Whether we want to admit it or not, body image is a major issue for women, and especially for college students. It is estimated that fifteen percent of college-aged females suffer from a clinical or subclinical eating disorder.
On Wednesday, the Howard Thurman Center hosted an event by the Boston University Wellness Program called “Lovin’ the Body You’re In.” The event featured six panelists of varying backgrounds who shared their stories and insights on the subject of body image.
The event began with a talk from Dr. Kim Dennis. Dennis is currently the Medical Director at Timberline Knolls, a treatment center for people with eating disorders outside Chicago. She spoke about the eating disorder she developed in college. “The transition from high school to college is one of the critical times when we see the emergence of eating disorders,” Dennis said. “There are lots for reason to that…. For me it came from coming to college and feeling like I was missing something, like I wasn’t good enough and people were going to find that out somehow.” She was an athlete and a straight-A student on a fast track to medical school, but she struggled with her relationship with food.
Finally, towards the end of her career as a med student, it was her family’s intervention that pushed her to look for quality help. “I started seeing a therapist who really saved my life… he told me to go to support groups. My immediate response was ‘hell no.’ I was always used to doing things on my own and doing things better than you… probably the best thing that I did was to go to recovery support groups, to connect to other human beings.”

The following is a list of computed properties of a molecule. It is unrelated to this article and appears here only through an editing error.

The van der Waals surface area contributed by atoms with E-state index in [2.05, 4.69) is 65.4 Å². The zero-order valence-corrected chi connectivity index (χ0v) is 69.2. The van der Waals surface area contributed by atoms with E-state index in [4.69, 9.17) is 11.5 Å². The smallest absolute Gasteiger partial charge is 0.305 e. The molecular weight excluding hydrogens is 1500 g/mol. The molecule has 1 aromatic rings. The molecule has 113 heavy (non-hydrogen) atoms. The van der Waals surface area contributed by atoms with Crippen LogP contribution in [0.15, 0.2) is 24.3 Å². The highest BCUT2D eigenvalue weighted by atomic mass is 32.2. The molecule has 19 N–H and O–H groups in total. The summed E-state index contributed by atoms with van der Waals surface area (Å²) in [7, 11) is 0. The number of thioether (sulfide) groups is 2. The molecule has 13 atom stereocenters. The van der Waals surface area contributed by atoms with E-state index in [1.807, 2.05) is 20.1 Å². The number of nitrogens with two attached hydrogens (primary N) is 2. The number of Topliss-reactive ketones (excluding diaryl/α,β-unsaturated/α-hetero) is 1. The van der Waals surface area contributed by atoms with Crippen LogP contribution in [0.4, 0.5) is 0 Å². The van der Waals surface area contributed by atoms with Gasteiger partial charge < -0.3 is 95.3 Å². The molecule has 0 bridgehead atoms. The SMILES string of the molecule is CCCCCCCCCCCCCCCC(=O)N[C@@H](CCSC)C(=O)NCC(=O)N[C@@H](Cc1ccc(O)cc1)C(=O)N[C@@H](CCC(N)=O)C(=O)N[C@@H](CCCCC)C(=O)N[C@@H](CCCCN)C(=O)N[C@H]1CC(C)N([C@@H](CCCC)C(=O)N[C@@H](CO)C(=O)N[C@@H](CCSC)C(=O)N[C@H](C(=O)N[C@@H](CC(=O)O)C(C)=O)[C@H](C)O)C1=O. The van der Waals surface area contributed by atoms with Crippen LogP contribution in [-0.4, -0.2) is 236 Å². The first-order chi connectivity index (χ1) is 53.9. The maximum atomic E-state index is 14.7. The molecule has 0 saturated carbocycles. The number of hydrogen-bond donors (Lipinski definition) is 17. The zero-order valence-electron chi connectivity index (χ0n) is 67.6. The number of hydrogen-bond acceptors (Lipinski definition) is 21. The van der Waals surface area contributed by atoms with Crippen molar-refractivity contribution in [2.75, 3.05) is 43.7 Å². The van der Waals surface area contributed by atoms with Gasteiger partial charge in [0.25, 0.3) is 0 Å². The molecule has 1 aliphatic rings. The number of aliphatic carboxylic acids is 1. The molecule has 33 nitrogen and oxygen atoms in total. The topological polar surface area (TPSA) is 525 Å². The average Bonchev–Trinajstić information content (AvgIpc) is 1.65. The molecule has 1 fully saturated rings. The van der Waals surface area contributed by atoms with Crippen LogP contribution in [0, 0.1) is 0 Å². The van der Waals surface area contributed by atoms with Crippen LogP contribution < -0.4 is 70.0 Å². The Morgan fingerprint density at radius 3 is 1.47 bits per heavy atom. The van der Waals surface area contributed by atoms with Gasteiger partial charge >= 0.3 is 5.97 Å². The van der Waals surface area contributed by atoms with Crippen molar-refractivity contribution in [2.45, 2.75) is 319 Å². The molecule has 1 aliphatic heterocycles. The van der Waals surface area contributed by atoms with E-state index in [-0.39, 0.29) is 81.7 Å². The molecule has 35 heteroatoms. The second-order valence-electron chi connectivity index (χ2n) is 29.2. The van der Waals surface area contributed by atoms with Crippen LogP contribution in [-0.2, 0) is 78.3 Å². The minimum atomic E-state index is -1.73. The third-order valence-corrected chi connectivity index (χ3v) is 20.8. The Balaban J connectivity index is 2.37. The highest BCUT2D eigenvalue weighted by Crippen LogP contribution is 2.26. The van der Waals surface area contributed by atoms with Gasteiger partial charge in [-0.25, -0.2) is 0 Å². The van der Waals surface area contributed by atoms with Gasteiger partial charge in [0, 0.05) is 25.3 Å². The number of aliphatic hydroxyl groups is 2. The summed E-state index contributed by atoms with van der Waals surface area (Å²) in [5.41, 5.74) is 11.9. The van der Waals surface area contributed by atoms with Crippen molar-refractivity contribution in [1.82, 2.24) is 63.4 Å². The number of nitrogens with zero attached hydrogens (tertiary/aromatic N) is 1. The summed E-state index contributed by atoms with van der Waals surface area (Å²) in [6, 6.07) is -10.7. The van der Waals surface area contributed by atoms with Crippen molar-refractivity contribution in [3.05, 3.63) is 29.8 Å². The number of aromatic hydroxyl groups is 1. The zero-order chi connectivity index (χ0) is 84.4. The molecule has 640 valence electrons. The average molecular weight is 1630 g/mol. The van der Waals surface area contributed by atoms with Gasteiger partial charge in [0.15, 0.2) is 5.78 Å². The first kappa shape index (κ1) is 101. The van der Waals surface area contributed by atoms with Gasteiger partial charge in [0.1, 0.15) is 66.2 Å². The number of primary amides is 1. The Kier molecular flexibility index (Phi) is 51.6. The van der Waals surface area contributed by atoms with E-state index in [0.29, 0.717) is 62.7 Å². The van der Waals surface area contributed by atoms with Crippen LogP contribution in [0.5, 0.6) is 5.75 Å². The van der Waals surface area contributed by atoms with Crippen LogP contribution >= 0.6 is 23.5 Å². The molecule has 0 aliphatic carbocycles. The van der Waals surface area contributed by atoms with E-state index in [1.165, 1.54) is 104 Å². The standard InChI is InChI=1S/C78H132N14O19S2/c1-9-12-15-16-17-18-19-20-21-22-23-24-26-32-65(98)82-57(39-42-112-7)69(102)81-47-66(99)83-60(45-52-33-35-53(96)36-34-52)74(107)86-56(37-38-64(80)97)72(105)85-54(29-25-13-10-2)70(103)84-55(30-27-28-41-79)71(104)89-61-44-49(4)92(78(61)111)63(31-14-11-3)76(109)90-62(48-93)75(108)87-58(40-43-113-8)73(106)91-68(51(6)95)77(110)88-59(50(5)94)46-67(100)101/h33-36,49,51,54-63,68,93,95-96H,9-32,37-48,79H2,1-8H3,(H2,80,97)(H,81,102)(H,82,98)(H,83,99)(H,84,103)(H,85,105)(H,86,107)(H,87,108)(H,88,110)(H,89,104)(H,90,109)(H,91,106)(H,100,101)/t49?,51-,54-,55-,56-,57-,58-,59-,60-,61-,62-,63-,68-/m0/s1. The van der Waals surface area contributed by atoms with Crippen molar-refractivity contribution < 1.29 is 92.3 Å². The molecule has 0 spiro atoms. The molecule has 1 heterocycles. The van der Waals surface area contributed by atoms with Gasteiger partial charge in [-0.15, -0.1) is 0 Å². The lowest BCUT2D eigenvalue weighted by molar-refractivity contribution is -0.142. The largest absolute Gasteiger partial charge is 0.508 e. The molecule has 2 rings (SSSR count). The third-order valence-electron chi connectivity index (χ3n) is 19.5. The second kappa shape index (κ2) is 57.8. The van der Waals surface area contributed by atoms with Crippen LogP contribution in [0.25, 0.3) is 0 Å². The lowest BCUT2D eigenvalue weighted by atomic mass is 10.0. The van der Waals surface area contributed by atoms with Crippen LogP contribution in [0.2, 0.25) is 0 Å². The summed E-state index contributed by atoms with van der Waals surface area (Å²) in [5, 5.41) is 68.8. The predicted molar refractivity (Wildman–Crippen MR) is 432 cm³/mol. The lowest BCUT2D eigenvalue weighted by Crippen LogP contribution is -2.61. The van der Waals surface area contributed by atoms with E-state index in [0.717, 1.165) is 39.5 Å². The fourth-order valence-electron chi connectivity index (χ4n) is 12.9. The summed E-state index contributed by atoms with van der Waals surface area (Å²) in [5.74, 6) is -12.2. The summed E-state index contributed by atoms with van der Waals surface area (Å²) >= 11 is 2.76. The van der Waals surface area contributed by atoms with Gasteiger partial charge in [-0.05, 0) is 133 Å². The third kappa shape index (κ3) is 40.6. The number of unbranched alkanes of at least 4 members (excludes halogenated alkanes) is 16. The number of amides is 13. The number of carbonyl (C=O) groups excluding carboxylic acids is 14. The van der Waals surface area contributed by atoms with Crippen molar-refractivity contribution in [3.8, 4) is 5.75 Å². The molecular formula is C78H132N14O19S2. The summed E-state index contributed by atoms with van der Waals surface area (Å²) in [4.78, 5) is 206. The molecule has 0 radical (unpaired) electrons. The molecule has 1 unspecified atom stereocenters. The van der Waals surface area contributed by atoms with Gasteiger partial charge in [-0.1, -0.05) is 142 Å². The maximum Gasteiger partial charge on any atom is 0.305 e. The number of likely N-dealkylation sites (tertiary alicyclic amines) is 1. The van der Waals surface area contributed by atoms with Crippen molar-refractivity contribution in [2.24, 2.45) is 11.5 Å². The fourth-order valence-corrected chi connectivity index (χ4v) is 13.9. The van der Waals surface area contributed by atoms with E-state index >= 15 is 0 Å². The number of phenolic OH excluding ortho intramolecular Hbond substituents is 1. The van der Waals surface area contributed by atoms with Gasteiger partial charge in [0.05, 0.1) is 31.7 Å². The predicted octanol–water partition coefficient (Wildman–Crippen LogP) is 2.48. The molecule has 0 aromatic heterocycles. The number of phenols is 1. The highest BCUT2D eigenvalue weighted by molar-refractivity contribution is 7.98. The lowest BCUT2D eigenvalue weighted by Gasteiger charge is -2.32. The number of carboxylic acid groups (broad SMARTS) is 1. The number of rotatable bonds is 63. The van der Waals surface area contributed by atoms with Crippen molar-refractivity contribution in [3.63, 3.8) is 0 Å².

Connection was a common theme in the advice given by all the panelists. “I’ve learned over the years it helps to be mindful and in tune with yourself. Be gentle,” said Whitney Post, president of Eating for Life Alliance and former college athlete. “But also involve other people in the process, too.”
An anonymous senior on the figure skating team who herself once struggled with anorexia suggested the possibility of forming a support group to promote this dialogue. But according to Margaret Ross, the director of Behavioral Medicine through Student Health Services, trying to form support groups that would facilitate an open conversation is difficult. “It’s hard to get people to come,” she said. This was despite many on-campus efforts that have happened in the past.
Towards the end of the discussion, the panel was asked to describe the impact that the media had on body image. Ross used the example of a famous experiment in Fiji by Dr. Ann Becker. She measured no evidence of eating disorders before the introduction of western television in Fiji’s culture. But once foreign programming was introduced, the incidence of eating disorders skyrocketed.
While social media sites like Facebook offer great networking opportunities, they also provide new opportunities to be judged and new avenues for insecurity. For that reason, it is more important than ever to pay attention to the warning signs of eating disorders from which our peers may be suffering. While Post acknowledged that it can be a difficult topic to bring up, she says, “it’s always okay to say ‘I’ve noticed you’re not yourself.’”